Monday, August 15, 2016

Dei Gratia


Among some Chucky Cheese prize tokens (seriously!) we found this beautiful coin at the flea market-a British Farthing full penny.  I dug a little deeper to find some additional information on this coin.  In circulation during Queen Victoria’s reign from 1838-1901 the British Farthing pennies and half pennies showed an image of the Queen at various stages of her life depending on the year of issue. The other side of the coin showed an image of Brittania the female icon representing Great Britain. 

Regardless of the image of Victoria present on the coin it was always marked “Victoria D.G.” with the “D.G.” standing for “Dei Gratia” or “by the grace of God.” That’s such a lovely phrase for a coin! It’s also very timely as we were just talking about finding random coins and the idea of “pennies from Heaven.”  Hmmm…..coincidence? This coin is dated 1897 which by coin collecting standards was not a “special” year so the coin itself isn’t necessarily very valuable. Historically, however, Queen Victoria’s long reign- the second longest reign of any female monarch in history (from, link here)- was pretty significant. During her reign Great Britain saw advances in science, technology and transportation. When we hear a reference to “Victorian England” it is that Victoria we are referring to. I love to think of the person who may have carried this coin in 1897 who was a witness to some of those changes and advances, like a character on a BBC period movie or, even better, a Hallmark period movie. Side note: I am a sucker for Hallmark movies and have been known to binge on them during certain holidays, namely Christmas. Embarrassing confessions aside, I am always amazed at how simple little objects can connect us so quickly to the past.

Monday, August 8, 2016

B&ORR Fire Bucket

Here’s an interesting find we picked up at a local yard sale.  We live in an area of Maryland that is steeped with railroad history, specifically that of the Baltimore and Ohio- or B&O- Railroad. I consulted the CSX website for a little information about this historic railroad system. Chartered in 1827, the B&O Railroad was created as direct competition to the proposed Chesapeake and Ohio Canal.  The first lines were made of wood with iron straps and were horse drawn.  The first lines carried produce and mail, and later, as the railway expanded to incorporate new cities like Cincinnati and St. Louis, carried Union troops and supplies during the Civil War. By the end of the 19th century the B&O had nearly 5,800 miles of track. In the 1960s the B&O merged with the C&O who already held 61% of its tracks.  In 1972 the Chessie System was born, and in 1986 all of the Western Maryland railroads including the B&O, the Chessie, the Seaboard, and the C&O merged to become CSX Transportation, officially ending the existence of the B&O Railroad system.  Because of this, train enthusiasts are enthralled with items bearing specific railway names like the B&O.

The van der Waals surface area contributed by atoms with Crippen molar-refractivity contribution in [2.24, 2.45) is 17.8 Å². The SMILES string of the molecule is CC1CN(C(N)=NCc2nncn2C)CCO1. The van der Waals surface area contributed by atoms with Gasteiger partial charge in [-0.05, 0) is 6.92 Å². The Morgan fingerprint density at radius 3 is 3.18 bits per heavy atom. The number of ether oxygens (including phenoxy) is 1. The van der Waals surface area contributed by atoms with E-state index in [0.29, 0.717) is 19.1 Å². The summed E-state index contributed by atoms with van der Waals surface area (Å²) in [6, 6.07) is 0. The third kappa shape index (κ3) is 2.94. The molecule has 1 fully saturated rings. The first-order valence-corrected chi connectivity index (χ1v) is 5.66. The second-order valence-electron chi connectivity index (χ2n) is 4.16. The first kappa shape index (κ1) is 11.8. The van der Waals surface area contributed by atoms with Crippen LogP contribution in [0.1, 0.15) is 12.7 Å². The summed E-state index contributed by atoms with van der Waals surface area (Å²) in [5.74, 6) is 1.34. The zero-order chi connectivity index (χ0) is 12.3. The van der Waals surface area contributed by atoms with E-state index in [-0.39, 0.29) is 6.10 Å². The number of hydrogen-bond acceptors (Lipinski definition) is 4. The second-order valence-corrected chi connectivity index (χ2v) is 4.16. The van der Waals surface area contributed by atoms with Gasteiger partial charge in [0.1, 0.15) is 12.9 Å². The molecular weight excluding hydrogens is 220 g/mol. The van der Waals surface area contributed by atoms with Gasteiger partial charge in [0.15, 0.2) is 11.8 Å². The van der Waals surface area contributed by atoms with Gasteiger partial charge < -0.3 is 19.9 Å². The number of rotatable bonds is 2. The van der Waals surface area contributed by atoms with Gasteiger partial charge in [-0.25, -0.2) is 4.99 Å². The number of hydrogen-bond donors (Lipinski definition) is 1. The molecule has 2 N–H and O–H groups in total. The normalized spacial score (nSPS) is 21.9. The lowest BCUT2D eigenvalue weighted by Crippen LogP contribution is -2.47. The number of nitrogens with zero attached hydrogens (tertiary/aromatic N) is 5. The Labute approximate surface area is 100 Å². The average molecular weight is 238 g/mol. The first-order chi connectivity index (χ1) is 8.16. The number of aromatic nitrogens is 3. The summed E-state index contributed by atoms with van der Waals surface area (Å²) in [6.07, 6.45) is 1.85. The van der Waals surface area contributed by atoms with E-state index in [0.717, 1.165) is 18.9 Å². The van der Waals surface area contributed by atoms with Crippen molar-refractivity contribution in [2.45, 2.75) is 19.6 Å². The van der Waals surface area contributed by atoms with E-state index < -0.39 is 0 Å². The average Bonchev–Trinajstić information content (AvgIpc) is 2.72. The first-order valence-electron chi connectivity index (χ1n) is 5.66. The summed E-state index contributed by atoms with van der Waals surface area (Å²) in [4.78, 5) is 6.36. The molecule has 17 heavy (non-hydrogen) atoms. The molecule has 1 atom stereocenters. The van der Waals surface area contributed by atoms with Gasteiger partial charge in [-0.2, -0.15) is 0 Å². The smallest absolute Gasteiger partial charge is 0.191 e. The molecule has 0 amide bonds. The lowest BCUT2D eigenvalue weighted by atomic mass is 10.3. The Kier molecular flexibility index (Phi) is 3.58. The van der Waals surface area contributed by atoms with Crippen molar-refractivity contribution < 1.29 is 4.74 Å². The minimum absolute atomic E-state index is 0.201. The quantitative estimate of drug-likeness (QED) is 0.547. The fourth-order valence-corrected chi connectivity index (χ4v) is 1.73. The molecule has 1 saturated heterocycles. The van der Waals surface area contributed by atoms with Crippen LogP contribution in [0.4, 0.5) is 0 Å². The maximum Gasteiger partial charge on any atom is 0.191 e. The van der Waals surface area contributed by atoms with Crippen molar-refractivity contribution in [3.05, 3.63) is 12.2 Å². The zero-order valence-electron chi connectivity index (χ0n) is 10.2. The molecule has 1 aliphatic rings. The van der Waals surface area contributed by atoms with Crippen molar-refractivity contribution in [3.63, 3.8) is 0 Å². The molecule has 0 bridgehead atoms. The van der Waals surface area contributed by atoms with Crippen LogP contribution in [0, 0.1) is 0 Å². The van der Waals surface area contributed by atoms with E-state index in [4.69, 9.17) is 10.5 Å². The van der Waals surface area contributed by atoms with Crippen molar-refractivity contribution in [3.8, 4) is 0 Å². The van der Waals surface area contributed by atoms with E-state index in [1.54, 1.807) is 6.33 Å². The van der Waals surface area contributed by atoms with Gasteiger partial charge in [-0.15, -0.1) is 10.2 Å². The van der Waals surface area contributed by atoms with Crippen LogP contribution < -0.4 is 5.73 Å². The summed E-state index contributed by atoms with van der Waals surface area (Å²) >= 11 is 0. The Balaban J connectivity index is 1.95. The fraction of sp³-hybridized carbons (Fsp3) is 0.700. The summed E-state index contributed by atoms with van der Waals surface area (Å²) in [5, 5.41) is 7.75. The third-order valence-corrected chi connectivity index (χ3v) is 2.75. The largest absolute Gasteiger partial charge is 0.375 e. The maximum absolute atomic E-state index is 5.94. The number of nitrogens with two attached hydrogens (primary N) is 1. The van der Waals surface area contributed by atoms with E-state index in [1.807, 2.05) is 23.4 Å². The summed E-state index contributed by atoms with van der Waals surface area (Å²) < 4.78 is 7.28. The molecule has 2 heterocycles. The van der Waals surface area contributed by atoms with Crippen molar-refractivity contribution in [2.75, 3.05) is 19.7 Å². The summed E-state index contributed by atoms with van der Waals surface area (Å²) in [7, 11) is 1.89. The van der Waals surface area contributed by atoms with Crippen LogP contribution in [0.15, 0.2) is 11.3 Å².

What we picked up is not a dunce cap (hey- I thought it was, too- no shame!)  but an early 20th century conical shaped fire bucket.  The gentleman we purchased it from had other B&O memorabilia for sale but having never seen something like this we only bought this piece.  This type of bucket would have had a ring through the top to hang it from the wall inside the train and in the case of a fire emergency would be filled with dirt or sand to put out the fire. You could also find these hanging from bridges along railway routes.  Its different shape was to deter users from using it for other purposes- like a stool or a handy seat. I can see where this shape would deter one from using it as a seat. Just saying! They are typically red but this one has been repainted.  You can still see the B&ORR marking on the side identifying its source. It’s a neat little piece that made me learn a little bit more about the history of the railroad.  I can see why there are so many B&O Railroad enthusiasts out there it has such an interesting history and was a part of so much of the development of the United States.